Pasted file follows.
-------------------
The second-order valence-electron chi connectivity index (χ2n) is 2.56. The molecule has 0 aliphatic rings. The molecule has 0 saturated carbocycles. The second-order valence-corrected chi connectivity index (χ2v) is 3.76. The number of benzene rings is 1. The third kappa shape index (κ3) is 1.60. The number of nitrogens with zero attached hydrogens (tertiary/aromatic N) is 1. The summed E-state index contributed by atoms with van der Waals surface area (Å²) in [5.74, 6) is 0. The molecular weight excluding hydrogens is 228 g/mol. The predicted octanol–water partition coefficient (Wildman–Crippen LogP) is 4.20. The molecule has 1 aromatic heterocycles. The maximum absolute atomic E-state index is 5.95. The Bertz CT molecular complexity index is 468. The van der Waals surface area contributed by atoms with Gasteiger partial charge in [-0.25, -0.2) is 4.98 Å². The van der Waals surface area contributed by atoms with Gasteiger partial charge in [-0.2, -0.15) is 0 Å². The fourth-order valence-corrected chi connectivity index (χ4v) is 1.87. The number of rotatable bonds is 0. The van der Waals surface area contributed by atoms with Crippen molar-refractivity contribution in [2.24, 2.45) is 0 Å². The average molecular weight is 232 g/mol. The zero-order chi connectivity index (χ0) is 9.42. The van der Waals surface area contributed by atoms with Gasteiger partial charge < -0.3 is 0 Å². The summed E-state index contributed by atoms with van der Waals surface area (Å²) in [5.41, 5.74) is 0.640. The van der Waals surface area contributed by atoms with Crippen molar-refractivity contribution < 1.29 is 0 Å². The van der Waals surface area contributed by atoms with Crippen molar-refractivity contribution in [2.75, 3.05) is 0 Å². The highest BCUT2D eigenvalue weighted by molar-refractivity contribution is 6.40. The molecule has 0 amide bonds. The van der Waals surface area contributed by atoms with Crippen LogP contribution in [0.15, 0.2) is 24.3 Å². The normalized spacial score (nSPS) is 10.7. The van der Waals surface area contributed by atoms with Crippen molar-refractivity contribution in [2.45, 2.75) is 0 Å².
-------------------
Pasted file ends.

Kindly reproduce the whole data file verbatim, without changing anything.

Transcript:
The second-order valence-electron chi connectivity index (χ2n) is 2.56. The molecule has 0 aliphatic rings. The molecule has 0 saturated carbocycles. The second-order valence-corrected chi connectivity index (χ2v) is 3.76. The number of benzene rings is 1. The third kappa shape index (κ3) is 1.60. The number of nitrogens with zero attached hydrogens (tertiary/aromatic N) is 1. The summed E-state index contributed by atoms with van der Waals surface area (Å²) in [5.74, 6) is 0. The molecular weight excluding hydrogens is 228 g/mol. The predicted octanol–water partition coefficient (Wildman–Crippen LogP) is 4.20. The molecule has 1 aromatic heterocycles. The maximum absolute atomic E-state index is 5.95. The Bertz CT molecular complexity index is 468. The van der Waals surface area contributed by atoms with Gasteiger partial charge in [-0.25, -0.2) is 4.98 Å². The van der Waals surface area contributed by atoms with Gasteiger partial charge in [-0.2, -0.15) is 0 Å². The fourth-order valence-corrected chi connectivity index (χ4v) is 1.87. The number of rotatable bonds is 0. The van der Waals surface area contributed by atoms with Crippen molar-refractivity contribution in [2.24, 2.45) is 0 Å². The average molecular weight is 232 g/mol. The zero-order chi connectivity index (χ0) is 9.42. The van der Waals surface area contributed by atoms with Gasteiger partial charge < -0.3 is 0 Å². The summed E-state index contributed by atoms with van der Waals surface area (Å²) in [5.41, 5.74) is 0.640. The van der Waals surface area contributed by atoms with Crippen molar-refractivity contribution < 1.29 is 0 Å². The van der Waals surface area contributed by atoms with Crippen molar-refractivity contribution in [2.75, 3.05) is 0 Å². The highest BCUT2D eigenvalue weighted by molar-refractivity contribution is 6.40. The molecule has 0 amide bonds. The van der Waals surface area contributed by atoms with Crippen LogP contribution in [0.15, 0.2) is 24.3 Å². The normalized spacial score (nSPS) is 10.7. The van der Waals surface area contributed by atoms with Crippen molar-refractivity contribution in [2.45, 2.75) is 0 Å².